Kids now days don’t know how to mop, millennials in the workplace
Millennials in the Workforce"The kids now days are different than when I was a kid." I hear this all the time...but this same phenomenon has been going on for a long time. I can imagine a time when the new-fangled telegraph came to town and the younger folks wanted to send a quick note to some friend or relative in another state...the older generation of the time would have remarked about how those younger folks have lost the ability to communicate with a real handwritten letter. Don't get me started about how older folks still get mad at younger folks for not counting back change. I personally don't think it's that important to count back change anymore...but there are a lot of older folks out there that think it is a sign of disrespect to unceremoniously hand back someones change.
Millennials vs Baby BoomersTo me, some of the stuff we used to do just isn't as important anymore, like I don't have a big production at the end of each month to balance my checkbook like I once did...things change. I think that if you want to teach the younger folks some skill that we older folks think is still important...then we need to help teach the why's of learning these old fashion skills...if we can't-do that...then maybe its time to move on and jump on the new train.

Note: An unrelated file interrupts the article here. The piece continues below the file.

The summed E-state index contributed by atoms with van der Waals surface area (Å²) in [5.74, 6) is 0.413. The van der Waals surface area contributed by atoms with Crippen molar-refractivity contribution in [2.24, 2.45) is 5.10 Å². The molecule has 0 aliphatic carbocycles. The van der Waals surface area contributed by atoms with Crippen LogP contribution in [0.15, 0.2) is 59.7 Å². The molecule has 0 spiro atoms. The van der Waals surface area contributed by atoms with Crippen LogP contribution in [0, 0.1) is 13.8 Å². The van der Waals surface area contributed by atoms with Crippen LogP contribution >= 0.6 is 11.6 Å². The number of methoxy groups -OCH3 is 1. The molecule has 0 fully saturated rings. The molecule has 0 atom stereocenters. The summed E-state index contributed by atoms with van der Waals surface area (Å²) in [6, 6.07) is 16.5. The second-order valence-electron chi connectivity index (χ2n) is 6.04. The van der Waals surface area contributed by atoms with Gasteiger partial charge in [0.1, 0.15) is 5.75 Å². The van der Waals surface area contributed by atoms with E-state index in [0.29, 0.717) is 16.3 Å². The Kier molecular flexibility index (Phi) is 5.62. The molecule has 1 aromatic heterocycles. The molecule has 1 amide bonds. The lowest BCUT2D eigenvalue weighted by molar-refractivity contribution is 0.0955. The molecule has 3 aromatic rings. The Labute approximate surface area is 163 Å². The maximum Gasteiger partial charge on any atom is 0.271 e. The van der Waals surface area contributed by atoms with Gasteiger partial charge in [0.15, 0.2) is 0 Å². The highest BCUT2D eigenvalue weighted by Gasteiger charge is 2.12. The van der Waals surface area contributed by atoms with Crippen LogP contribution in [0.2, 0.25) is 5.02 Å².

|Go Mop the back room...|
There can be no nostalgia without change.
*I don't know who said this but I've been using this quote for years to explain the changes that came about since we changed the constitution to legalize gambling here in Colorado. I'm always having to talk to folks about how our two small towns have changed since 1991.
I found this section in the Linkedin Daily Roundup to be particularly funny.
Millennials don’t know how to mop — and it’s throwing retailers for a loop. While the US has 4.8 million 26-year-olds (the country’s biggest age group), many of them don’t have the same household skills as older generations, writes The Wall Street Journal. Millennials don’t even clean the same way as their forebears. Now, as 26-year-olds make up 42% of home buyers (and 71% of first-time home buyers), companies like Home Depot, Procter & Gamble and Sherwin-Williams have had to start from scratch to build more relevant products — including tutorial courses on topics like using a tape measure — and develop new marketing strategies as millennials enter their peak spending years. • Share your thoughts: #26MillennialOther thoughts on change...past and future:
Taking care of horses
Chips in the head
VR for Travel